Stay tuned for more progress tomorrow.

Monday, June 18, 2007

The Royal visit

On top of all our eating, we managed to squeeze in a trip to Windsor Castle on Saturday. It was only about ten minutes drive away from where we were and, conveniently, on the way home. Windsor Castle is, according to the audio guide, the oldest lived-in castle as Her Royal Highness Queen Elizabeth II lives there most weekends. It's huge-mungous and rather beautiful.

In the next picture, you can just see the Union Jack, the flag of Great Britain, peeking over the top of the tower. For those not in the know, this means that the Queen is not in residence.

When the Queen is actually there, her own Royal Standard is flown. So, imagine our delight when we witnessed a new flag being run up the mast. The Queen had arrived just in time to greet us personally. How lovely!

Unfortunately, we didn't see her or even her car. One of the chatty wardens told us that her entrance is well away from the tourist queues. No entry fee for her! By the way, I'm not on the phone in that picture. That is the audio guide pressed to my ear.

It was the day before a special service for the Order of the Garter, so St. George's Chapel was closed. And, as it's the summer, the Queen's State Apartments were closed as well. However, we were able to wander around the grounds and gawk at the amazing Queen Mary's doll house.

While we were waiting in line, Neil and I had a discussing about the sign that read: "Queen Mary's Doll's House". As you all know, this implies that there is only one doll to whom the house belongs, but the number of rooms (man servants, maids, nurseries, Queen's rooms, King's rooms…) implies that there are many dolls. If you've clicked on the link above, you see that the website uses "dolls' house" which implies the suspected many dolls. I prefer to use "Queen Mary's doll house" as there aren't actually any dolls in it at all, and it's really Queen Mary's house made for dolls. That is: the house belongs to Queen Mary, rather than the dolls. Fascinating discussion, I'm sure. The security guard was looking bemused, but it seemed important at the time.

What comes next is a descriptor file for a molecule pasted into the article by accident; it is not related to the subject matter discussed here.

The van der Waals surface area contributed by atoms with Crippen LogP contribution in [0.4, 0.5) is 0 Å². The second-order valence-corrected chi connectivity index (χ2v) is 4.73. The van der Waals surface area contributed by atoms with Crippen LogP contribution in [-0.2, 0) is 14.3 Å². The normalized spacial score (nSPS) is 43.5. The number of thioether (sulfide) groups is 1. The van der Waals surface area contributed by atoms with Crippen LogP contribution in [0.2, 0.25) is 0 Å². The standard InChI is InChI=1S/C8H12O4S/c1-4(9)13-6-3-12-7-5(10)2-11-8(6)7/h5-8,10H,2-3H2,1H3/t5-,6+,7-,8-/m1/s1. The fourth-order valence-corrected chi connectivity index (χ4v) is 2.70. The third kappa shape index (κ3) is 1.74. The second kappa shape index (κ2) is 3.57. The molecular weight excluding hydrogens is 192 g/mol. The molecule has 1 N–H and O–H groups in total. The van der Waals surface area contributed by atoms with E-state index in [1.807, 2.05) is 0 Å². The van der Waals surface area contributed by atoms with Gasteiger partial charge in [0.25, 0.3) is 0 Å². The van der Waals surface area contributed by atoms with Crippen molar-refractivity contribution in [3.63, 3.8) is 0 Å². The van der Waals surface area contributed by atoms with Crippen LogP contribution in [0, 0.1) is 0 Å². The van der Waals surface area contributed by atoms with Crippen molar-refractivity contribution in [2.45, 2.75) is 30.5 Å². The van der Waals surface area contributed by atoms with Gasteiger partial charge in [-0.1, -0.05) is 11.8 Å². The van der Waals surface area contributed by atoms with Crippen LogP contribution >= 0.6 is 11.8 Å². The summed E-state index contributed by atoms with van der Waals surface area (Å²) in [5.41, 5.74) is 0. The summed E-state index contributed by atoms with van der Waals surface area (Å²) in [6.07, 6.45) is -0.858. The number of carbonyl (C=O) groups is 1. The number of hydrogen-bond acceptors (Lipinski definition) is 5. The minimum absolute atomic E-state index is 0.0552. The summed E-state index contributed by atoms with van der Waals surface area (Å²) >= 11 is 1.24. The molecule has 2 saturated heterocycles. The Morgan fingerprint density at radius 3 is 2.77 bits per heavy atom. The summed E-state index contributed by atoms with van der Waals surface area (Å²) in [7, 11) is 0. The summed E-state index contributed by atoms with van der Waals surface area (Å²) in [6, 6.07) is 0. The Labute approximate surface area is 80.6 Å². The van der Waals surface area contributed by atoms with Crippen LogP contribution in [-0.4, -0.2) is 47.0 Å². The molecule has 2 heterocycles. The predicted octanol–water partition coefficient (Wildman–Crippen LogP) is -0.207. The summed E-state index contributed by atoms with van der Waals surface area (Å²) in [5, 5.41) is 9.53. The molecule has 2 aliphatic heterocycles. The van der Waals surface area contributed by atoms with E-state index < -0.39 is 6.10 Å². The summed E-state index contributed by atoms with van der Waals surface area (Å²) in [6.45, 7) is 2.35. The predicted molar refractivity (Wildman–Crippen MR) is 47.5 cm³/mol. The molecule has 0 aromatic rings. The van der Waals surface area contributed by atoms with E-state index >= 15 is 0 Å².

We weren't allowed to take pictures inside the dimly lit room where the doll house is kept, but it was quite a spectacle. There was so much to look at. Highlights include: the library stocked with readable books, the miniature cars in the basement, and the tiny replica Crown Jewels behind vault-like bars.

At the end of the visit, we learned that we could fill in a form, get it stamped and then get free access to Windsor for one full year. In a few months, we'll try to go back and see the things we missed, and say hello to our old friend, the Queen.

Sunday, June 17, 2007

Our Second Edible Adventure

The Hind's Head, though the less-hyped of Heston Blumenthal's two restaurants, is just as exciting and wonderful as fancy-schmancy The Fat Duck.

It is a regular English pub with a pub food menu cooked as best as pub food can be cooked. You may have heard of the triple-cooked chips (translation for the American readers: thick steak fries, fried three times) which are every bit as yum as you might think. We had made a reservation and sat upstairs, rather than downstairs by the bar, the first come, first served area.

Our little table was right by an open window and we could watch all the people walk right by The Fat Duck. The picture in yesterday's entry of the street was actually our view from the table. Once, we watched a taxi driver point out the restaurant to a group who still missed the door. Lots and lots of uber-posh cars were baffled by the lack of signs or obvious parking: an Aston Martin, lots of Porsche and silly SUVs. There was also a wedding happening nearby, and we saw the most amazing hats!

On top of the wonderful atmosphere and prime people watching, I had the most delicious pea and ham soup, light and sweet with chunks of slightly salty, soft meat. I'm going to try to recreate it somehow here at home. Neil loved his oxtail and kidney pie (translation for the American readers: gross and ick) and wondered aloud if this food was even better than the Fat Duck meal. For dessert, we had "Eton mess" which, as an American, I needed a translation for. It is strawberries and cream made into a mess with chunks of meringue mixed in, and it was heavenly.

If someone asked which of the two restaurants I would pick to recommend, I would struggle to decide. But I wouldn't struggle on recommending the place we stayed. It was Red Roofs at Oldfield.

It's a 25 room Victorian house right on the river with a beautiful garden and a lovely breakfast room. Each bedroom is decorated in a different style, and we stayed in the Gold Room. Everything was gold. Everything.

This was our view:

The most impressive room was the lobby.

The husband and wife team owners were friendly and welcoming, and have done a wonderful job restoring and maintaining the building. It was the perfect place to stay to compliment our gastronomic experiences.

I think I'll save the Windsor visit for tomorrow's entry. That will keep me constant on my posting!

Saturday, June 16, 2007

An Edible Adventure

In 2005, I gave Neil an I.O.U. birthday present for a special meal at a restaurant that had long intrigued him. I busily set about trying to get a reservation at this place, but failed repeatedly. After various attempts, and perhaps a delay or two due to finances, I finally asked the polite but unyielding reservationist what I had to do to get a table. She was happy to tell me: be among the first to call on a Monday morning two months before I wanted to dine. With precision timing, two months of Mondays ago, I phoned up and secured a table at The Fat Duck. Hooray!